Çağıl Kaya: “Şimdilik Her Şey Yolunda”
A.K Müzik (2017)
Çağıl Kaya (vo)
Tamer Temel (ts)
Ercüment Orkut (p)
Eylül Biçer (g)
Matt Hall (b)
Cem Aksel (d)
1. Ne Zaman Ölsem
2. Nefesimi Tuttum
3. Ve Ben Yalnız
6. Saatler 12’de Durdu
8. Koyu Bir Uyku
“So where will her next concert be? Let’s find out and go!”
“Oh, with strings? That’s great! Let’s reserve right away, there won’t be tickets left otherwise!”
“Where is this girl’s next album already?!”
“Will she keep the previous album’s team?”
After her first studio album “Bir Parça Ay, Biraz Kuş”, which was followed by one of the most original examples of Turkish jazz, “Bir Parça Yay, Biraz Tel” which was a collaboration between herself and Moda String Trio, Çağıl Kaya takes a 180 degrees turn from her first album and releases her most recent work while holding onto the rope with a steadier hand, trying us to herself and her music even more tightly.
Çağıl silently hands us a beautiful bouquet of daisies, which we hope will grow anew from their stems on the ground, and she ambitiously walks through the green grass in every opportunity, knowing well the effect of the warning ‘Do not step on the grass’ will have on us. She manages to do this in the midst of the winter-snow-chaos trio in January, accompanied by an incredible team. Her second studio album “Şimdilik Her Şey Yolunda”, released bu A.K. Müzik, soon becomes a legend.
Even though it is the second track of the album, I think “Nefesimi Tuttum”, a classic Çağıl Kaya melody, is where the album begins, just like how her first album started with the dynamic piece ”Ağır Aksak”. ‘Nefesimi Tuttum’ is well worth listening to many times from the beginning to its end, and it is quite an experience to listen to the journey Ercüment Orkut and Cem Aksel take together starting from the middle of the piece right until its end.
Tango has a special place for Turkish music. It is a well known fact that Selmi Andak, who is one of the most prominent representatives of dynamic Western music in Turkey, his beloved piece “Ve Ben Yalnız” and how Sevinç Tevs and Ersan Erdura interpreted it have shaped generations to come. Çağıl reminds us, the new generation, the lyrics and the soul of this piece in this album. The ‘grey attitude’ of the piece that we have embraced becomes darker and ore melancholic through Çağıl’s performance. Those who follow Çağıl from her previous performances will not be surprised by this different performance of the piece, but I recommend also listening to “Ve Ben Yalnız” from Moda String Trio if you get the opportunity, because this piece will penetrate your soul even without the presence of the drums or the piano.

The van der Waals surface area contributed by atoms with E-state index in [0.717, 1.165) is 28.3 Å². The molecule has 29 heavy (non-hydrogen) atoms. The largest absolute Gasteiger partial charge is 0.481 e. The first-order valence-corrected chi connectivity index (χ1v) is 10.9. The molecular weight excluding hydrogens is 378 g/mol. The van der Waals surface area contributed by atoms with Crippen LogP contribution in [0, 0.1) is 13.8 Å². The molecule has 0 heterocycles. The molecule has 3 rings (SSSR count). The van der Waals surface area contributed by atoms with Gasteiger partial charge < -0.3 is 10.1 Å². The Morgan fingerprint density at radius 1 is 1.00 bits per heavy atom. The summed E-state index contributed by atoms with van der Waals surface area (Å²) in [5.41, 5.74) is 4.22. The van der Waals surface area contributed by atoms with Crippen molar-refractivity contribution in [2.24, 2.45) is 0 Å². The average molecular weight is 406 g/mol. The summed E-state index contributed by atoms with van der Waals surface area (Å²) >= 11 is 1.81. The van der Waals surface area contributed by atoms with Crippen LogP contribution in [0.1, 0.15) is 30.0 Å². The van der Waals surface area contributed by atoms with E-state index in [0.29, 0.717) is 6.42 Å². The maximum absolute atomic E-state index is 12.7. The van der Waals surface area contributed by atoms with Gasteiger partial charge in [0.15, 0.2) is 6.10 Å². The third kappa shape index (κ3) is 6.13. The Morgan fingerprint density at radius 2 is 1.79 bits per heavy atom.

Çağıl salutes Turgut Uyar and the Second New Movement with “Soluk”. If we were to separate the piece into two distinct categories; we admiringly listen to how Çağıl uses her voice like an instrument through her harmony vocals in the first piece, while witnessing how Ercüment, Cem Aksel and Eylül wink at avant-garde during the second part with their performance. “Second Jazz Movement” music against the Second New Movement! The way Matt keeps up with the rhythm near the end of the piece is worth paying attention to.
“Aksi” is probably one of my favorite pieces in this album along with “Ve Ben Yanlız”. A Latin influence in this piece is evident, but without losing the essence, just as one of our beloved Jazz Dergisi writers Eray Aytimur also comments on during her interview with Çağıl, which you can find on our website. We can feel the music and the rhythm in our heartys while enjoying a cocktail by the seashore, admiring Çağıl’s Elif Çağlar Muslu-esque scats during the sunset.
We loved “İstanbul” through Duman’s song, and agreed that we could ‘give our lives for it’. This was one of the cover pieces in Çağıl’s first album that reflected its soul. Without breaking tradition, a Mor ve Ötesi classic, “Deli”, becomes the piece that reflects the ‘sweet pessimism’ of the album to the listener. The piece transforms through Tamer Temel’s arrangement and becomes even more creative and memorable. Çağıl then takes us along towards the depths with “Koyu Bir Uyku” which calls for smoking many Cuban cigars while listening to it. I wonder, is she aware that we will rewind and listen to this beautiful album once more as soon as the piece ends?
Çağıl says “Şimdilik Her Şey Yolunda” (meaning “Everything is okay so far”) and shares the darkness within her and her problems with her listeners with a Pollyanna-esque attitude in this period when we put our jackets on, pack out bags and travel away from the stress, hardships, injustice, problems, pain and tears. All we can do is to accompany her in every step she takes forward during this journey. I should note that she jumps better than Tarkan, by the way!
“Şimdilik Her Şey Yolunda” could be a way out in this period when we are imprisoned within the depths of hopelessness.